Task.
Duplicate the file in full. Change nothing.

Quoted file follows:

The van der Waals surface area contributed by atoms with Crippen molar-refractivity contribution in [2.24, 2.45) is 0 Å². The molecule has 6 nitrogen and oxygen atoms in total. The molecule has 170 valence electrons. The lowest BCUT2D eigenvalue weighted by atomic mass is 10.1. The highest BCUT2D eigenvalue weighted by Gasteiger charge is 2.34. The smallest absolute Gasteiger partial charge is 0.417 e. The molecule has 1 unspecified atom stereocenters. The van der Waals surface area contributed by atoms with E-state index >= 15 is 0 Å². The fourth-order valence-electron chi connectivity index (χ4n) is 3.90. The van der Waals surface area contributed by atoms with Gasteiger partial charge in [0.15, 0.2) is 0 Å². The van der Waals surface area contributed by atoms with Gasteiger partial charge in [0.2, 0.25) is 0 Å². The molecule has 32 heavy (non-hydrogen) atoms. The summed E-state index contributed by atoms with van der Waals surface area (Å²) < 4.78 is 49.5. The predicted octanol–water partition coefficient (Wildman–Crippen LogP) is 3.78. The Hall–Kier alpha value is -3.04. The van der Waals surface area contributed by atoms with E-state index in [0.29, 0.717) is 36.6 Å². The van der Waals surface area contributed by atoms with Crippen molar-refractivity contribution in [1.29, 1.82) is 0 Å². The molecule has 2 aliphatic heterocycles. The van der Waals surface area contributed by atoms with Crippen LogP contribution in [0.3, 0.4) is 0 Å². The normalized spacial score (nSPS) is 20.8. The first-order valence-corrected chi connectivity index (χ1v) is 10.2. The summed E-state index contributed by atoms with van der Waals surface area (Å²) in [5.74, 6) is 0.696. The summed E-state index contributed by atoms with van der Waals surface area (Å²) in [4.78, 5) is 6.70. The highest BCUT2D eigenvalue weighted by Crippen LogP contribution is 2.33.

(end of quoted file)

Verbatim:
The van der Waals surface area contributed by atoms with Crippen molar-refractivity contribution in [2.24, 2.45) is 0 Å². The molecule has 6 nitrogen and oxygen atoms in total. The molecule has 170 valence electrons. The lowest BCUT2D eigenvalue weighted by atomic mass is 10.1. The highest BCUT2D eigenvalue weighted by Gasteiger charge is 2.34. The smallest absolute Gasteiger partial charge is 0.417 e. The molecule has 1 unspecified atom stereocenters. The van der Waals surface area contributed by atoms with E-state index >= 15 is 0 Å². The fourth-order valence-electron chi connectivity index (χ4n) is 3.90. The van der Waals surface area contributed by atoms with Gasteiger partial charge in [0.15, 0.2) is 0 Å². The van der Waals surface area contributed by atoms with Gasteiger partial charge in [0.2, 0.25) is 0 Å². The molecule has 32 heavy (non-hydrogen) atoms. The summed E-state index contributed by atoms with van der Waals surface area (Å²) < 4.78 is 49.5. The predicted octanol–water partition coefficient (Wildman–Crippen LogP) is 3.78. The Hall–Kier alpha value is -3.04. The van der Waals surface area contributed by atoms with E-state index in [0.29, 0.717) is 36.6 Å². The van der Waals surface area contributed by atoms with Crippen molar-refractivity contribution in [1.29, 1.82) is 0 Å². The molecule has 2 aliphatic heterocycles. The van der Waals surface area contributed by atoms with Crippen LogP contribution in [0.3, 0.4) is 0 Å². The normalized spacial score (nSPS) is 20.8. The first-order valence-corrected chi connectivity index (χ1v) is 10.2. The summed E-state index contributed by atoms with van der Waals surface area (Å²) in [5.74, 6) is 0.696. The summed E-state index contributed by atoms with van der Waals surface area (Å²) in [4.78, 5) is 6.70. The highest BCUT2D eigenvalue weighted by Crippen LogP contribution is 2.33.